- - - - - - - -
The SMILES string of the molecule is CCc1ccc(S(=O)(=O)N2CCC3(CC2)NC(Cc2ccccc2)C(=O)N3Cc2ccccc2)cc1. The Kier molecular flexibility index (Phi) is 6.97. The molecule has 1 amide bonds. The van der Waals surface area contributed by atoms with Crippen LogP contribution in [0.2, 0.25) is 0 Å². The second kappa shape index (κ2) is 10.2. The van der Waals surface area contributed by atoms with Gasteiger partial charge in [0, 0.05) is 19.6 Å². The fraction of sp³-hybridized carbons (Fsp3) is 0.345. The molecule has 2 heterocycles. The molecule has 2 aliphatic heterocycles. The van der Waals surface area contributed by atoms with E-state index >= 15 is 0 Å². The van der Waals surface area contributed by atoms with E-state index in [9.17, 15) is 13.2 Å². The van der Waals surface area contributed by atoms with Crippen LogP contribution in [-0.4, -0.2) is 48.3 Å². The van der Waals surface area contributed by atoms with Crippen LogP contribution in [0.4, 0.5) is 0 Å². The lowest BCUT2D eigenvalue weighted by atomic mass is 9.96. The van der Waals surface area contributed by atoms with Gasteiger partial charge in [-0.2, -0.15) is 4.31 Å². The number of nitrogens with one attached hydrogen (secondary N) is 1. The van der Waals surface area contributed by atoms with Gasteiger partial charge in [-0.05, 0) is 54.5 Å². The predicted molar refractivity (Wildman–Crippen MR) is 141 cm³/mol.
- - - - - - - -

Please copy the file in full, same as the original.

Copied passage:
The SMILES string of the molecule is CCc1ccc(S(=O)(=O)N2CCC3(CC2)NC(Cc2ccccc2)C(=O)N3Cc2ccccc2)cc1. The Kier molecular flexibility index (Phi) is 6.97. The molecule has 1 amide bonds. The van der Waals surface area contributed by atoms with Crippen LogP contribution in [0.2, 0.25) is 0 Å². The second kappa shape index (κ2) is 10.2. The van der Waals surface area contributed by atoms with Gasteiger partial charge in [0, 0.05) is 19.6 Å². The fraction of sp³-hybridized carbons (Fsp3) is 0.345. The molecule has 2 heterocycles. The molecule has 2 aliphatic heterocycles. The van der Waals surface area contributed by atoms with E-state index >= 15 is 0 Å². The van der Waals surface area contributed by atoms with E-state index in [9.17, 15) is 13.2 Å². The van der Waals surface area contributed by atoms with Crippen LogP contribution in [-0.4, -0.2) is 48.3 Å². The van der Waals surface area contributed by atoms with Crippen LogP contribution in [0.4, 0.5) is 0 Å². The lowest BCUT2D eigenvalue weighted by atomic mass is 9.96. The van der Waals surface area contributed by atoms with Gasteiger partial charge in [-0.2, -0.15) is 4.31 Å². The number of nitrogens with one attached hydrogen (secondary N) is 1. The van der Waals surface area contributed by atoms with Gasteiger partial charge in [-0.05, 0) is 54.5 Å². The predicted molar refractivity (Wildman–Crippen MR) is 141 cm³/mol.